A couple of years ago this dress went viral on the internet as some people argued it was blue and black and others saw white and golden. To this day neuroscientists haven’t found an explanation to this. Simon analysed the actual colors as they appear on the screen using the ShareX app. So what color is the dress?
On Monday this week Simon spent hours converting hexadecimals into RGBA values for the 140 colors supported by all modern browsers and creating a color file in Codea. He used the w3schools color map available at https://www.w3schools.com/colors/colors_groups.asp and an html color codes converter http://html-color-codes.info/
Some of the color names were quite exotic (like Chartreuse or Bisque ), and we looked those up together in the dictionary. We also took a very close look at the relation between red, green and blue values and found out that red was added every time to make colors lighter, even in shades where you would not expect any red.
Simon later made a nice design pattern in Codea using the color file:
Simon programmed this beautiful rainbow all by himself in Processing (Java). He went to http://clrs.cc/ (also a http://mrmrs.io/ project) to look for the hexadecimals and then used http://html-color-codes.info/ to translate the hexadecimals into RGB codes.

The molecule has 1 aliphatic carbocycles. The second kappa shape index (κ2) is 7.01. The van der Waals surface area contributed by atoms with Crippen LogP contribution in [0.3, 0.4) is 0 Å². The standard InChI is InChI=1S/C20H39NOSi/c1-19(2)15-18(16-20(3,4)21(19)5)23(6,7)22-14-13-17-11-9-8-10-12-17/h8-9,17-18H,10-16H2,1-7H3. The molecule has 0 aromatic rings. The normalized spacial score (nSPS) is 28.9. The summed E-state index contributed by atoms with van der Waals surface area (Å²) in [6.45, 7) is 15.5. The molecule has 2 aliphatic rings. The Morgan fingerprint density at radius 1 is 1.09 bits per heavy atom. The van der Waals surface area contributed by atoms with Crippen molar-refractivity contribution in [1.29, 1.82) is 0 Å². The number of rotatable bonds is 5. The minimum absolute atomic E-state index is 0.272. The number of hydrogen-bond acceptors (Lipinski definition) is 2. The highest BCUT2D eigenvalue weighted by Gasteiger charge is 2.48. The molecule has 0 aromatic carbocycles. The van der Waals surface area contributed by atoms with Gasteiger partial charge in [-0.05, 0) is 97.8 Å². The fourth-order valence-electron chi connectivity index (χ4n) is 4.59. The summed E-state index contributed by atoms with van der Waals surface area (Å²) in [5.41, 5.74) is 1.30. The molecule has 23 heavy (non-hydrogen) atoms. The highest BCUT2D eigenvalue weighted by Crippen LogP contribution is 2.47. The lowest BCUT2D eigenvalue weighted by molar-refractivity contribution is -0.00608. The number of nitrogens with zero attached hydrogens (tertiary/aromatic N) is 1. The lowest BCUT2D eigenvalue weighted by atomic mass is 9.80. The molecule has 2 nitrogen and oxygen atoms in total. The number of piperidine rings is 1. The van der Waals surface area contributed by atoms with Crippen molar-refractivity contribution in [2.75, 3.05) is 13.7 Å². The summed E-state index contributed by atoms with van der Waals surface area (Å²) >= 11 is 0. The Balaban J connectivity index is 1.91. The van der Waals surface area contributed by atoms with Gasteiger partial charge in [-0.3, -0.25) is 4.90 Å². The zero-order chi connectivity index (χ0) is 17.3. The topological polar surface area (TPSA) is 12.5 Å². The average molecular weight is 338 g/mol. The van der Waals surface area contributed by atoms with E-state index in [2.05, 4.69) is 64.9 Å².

Explaining how it works to sis:
When Simon got a new RaspberryPi 3 from Sinterklaas on Sunday joy quickly turned into drama as he discovered the old (and only) keyboard we had at home was outdated and had no usb connection. His original plan was to use the television screen as the RaspberryPi screen and that would have let towards constant struggle with those other members of the family who actually wanted to watch tv. What made things worse was that it was Sunday and all Belgian computer stores (and all other Belgian stores) were closed. Simon was devastated as he’d really set his mind on this project. We jumped in the car and drove to The Netherlands where people never stop working and neither does MediaMarkt. Within an hour we got a wireless keyboard and a nice Samsung screen, both at a good price, and went for a drink on the Grote Markt square of the old Dutch town Bergen op Zoom. And now we’ve got one more “desktop”.
In the video below Simon applies his knowledge of combinatorics to calculate the total number of possible colours one can create in CSS. I didn’t ask him to do this. In fact, I had no idea what he was doing when I started filming. I saw him studying the colour combinations on this webpage the http://www.w3schools.com/colors/colors_hexadecimal.asp where colour values are explained:
RR (red), GG (green) and BB (blue) are hexadecimal integers between 00 and FF specifying the intensity of the color. For example, #0000FF means the purest shade of blue, because the blue component is set to its highest value (FF) and the others are set to 00.
In each colour, Simon counted 16 possible first digits and 16 possible second digits. He then came up with the idea that that makes the total number of combinations possible for each colour 16 x 16 or 256. Since there are three primary colours (RGB) with 256 combinations possible in each Simon then calculated the total number of possible combinations of digits within a hexadecimal integer: 16 777 216!
I believe he did a good job. Especially considering he has only recently turned 7 years old.
Later the same evening Simon helped his little sister to create new “purest”colours for her drawing: